The Letter in English may be given out to be denied, but it will never be publickly denied.— This is a matter which will not bear a public discussion. But My Countrymen will not I hope be the Dupes of Such Finesse.6

There has never escaped me, one unkind or disrespectful Word or deed respecting Mr Laurens, but I agree with you that great Pains have been taken to produce Uneasiness between Us.— a Fellow, born in Normandy and educated in England, as I conjecture from Parity of Hands & other Circumstances has been employed at Amsterdam, to write anonimous Letters to Mr Laurens & Dr Franklin, full of Lies, with a manifest design of Setting Us all together by the Ears.— Mr Laurens hastily suspected Mr Jennings an amiable Man, and a Friend of mine incapable of such a Thing. This has produced a dispute between them too, in which Mr Laurens has discovered, a different disposition towards me, from what I expected, but he treats the anonimous Letter with the Contempt it deserves.— This very Fellow, this Anglo Norman has been lately at Dr Franklins, who gave him a Letter to bring to Mr Dumas. he chose, instead of bringing it on as he intended to send it from Dunkirk.— This is a matter 125 in Confidence. That this Fellow was hired to do this I dont doubt. but by whom, whether English Dutch or frenchmen may be a question. nay I dont doubt he was originally hired to come & insinuate himself into Mr De Neufvilles House, for such Purposes. in short nothing is too black to be suspected.— I have Seen enough of it, to be more cautious than, is natural to me.— They will get nothing of me by this Game. But I am sorry to say, that by appearances, Arts have been employed, which have allienated Mr Laurens in some degree from me.— He has not been, enough conversant, in our affairs upon the Continent of Europe, to be aware of all the diabolical Contrivances to deceive the very [elect].— I never had an Idea, that Mr Laurens, would reside in Amsterdam as Agent to borrow Money, while I was at Court at the Hague, as Minister. besides the Loan was opened, the Obligations signed, the Money obtained and in a good Way. in short the Business was all done. I told him how it was done. He said it was prudently and carefully done. and he went from me perfectly Satisfied. I was then and am now willing that Congress should appoint him Minister here and Agent, in my stead, if they please, but he cant be Minister, without a Credence. And to be Agent without being Minister is beneath him.7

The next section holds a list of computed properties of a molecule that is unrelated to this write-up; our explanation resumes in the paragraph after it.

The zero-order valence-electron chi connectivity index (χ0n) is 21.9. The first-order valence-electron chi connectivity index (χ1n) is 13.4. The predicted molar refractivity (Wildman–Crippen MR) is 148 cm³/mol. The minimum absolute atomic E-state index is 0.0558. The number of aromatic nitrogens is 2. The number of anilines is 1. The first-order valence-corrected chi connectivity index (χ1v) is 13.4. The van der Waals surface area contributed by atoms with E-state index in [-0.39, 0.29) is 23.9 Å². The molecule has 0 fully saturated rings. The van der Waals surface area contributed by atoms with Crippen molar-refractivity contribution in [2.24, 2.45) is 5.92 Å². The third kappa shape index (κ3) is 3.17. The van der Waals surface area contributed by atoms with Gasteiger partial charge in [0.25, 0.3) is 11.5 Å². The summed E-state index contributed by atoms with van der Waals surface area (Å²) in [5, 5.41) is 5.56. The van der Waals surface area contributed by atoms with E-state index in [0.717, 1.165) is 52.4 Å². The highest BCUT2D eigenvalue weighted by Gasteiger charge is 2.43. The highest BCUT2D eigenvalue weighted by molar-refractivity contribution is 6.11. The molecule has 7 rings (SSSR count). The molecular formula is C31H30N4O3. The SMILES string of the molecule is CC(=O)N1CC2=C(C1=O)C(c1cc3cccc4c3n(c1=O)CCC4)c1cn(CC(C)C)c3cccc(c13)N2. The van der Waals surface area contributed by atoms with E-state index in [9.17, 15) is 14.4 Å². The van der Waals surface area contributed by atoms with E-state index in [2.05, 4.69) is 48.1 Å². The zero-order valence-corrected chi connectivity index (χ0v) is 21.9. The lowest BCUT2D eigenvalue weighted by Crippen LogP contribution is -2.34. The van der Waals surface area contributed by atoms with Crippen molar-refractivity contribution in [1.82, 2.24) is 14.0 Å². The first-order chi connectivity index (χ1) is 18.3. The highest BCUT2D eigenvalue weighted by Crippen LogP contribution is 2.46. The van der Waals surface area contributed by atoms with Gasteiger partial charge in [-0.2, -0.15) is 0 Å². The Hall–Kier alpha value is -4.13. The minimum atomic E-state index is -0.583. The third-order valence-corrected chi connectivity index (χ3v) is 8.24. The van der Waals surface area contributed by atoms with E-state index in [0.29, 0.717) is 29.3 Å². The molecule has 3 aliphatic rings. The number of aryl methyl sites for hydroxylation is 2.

Dft (Adams Papers).


Besides the 7 Dec. 1783 and 14 Jan. 1784 letters from Osgood, Col. Josiah Harmar also brought letters from Arthur Lee and Elbridge Gerry of 14 Jan. (vol. 15:398–414, 447–455). JA replied to Lee on 6 April, above, but not to Gerry and Osgood until 27 and 30 June, respectively, both below.


JA is presumably alluding to his letters to Robert Morris of 10 and 11 July 1783, extracts from which Morris used in support of his efforts to obtain the continental impost (vol. 15:97–99, 100–102).


A considerably expanded version of JA’s comments on Congress’ diplomatic establishment in Europe takes up most of his 30 June 1784 letter to Osgood, below.


The Society of the Cincinnati.


For JA’s comments in his “Peace Journal” regarding Benjamin Franklin’s 1782 decision to join John Jay and himself in peace negotiations with Great Britain without informing France, thus joining his colleagues in violation of their instructions from Congress, see JA, D&A , 3:82. JA quoted the same passage in a letter to Franklin of 13 Sept. 1783 (vol. 15:291–292).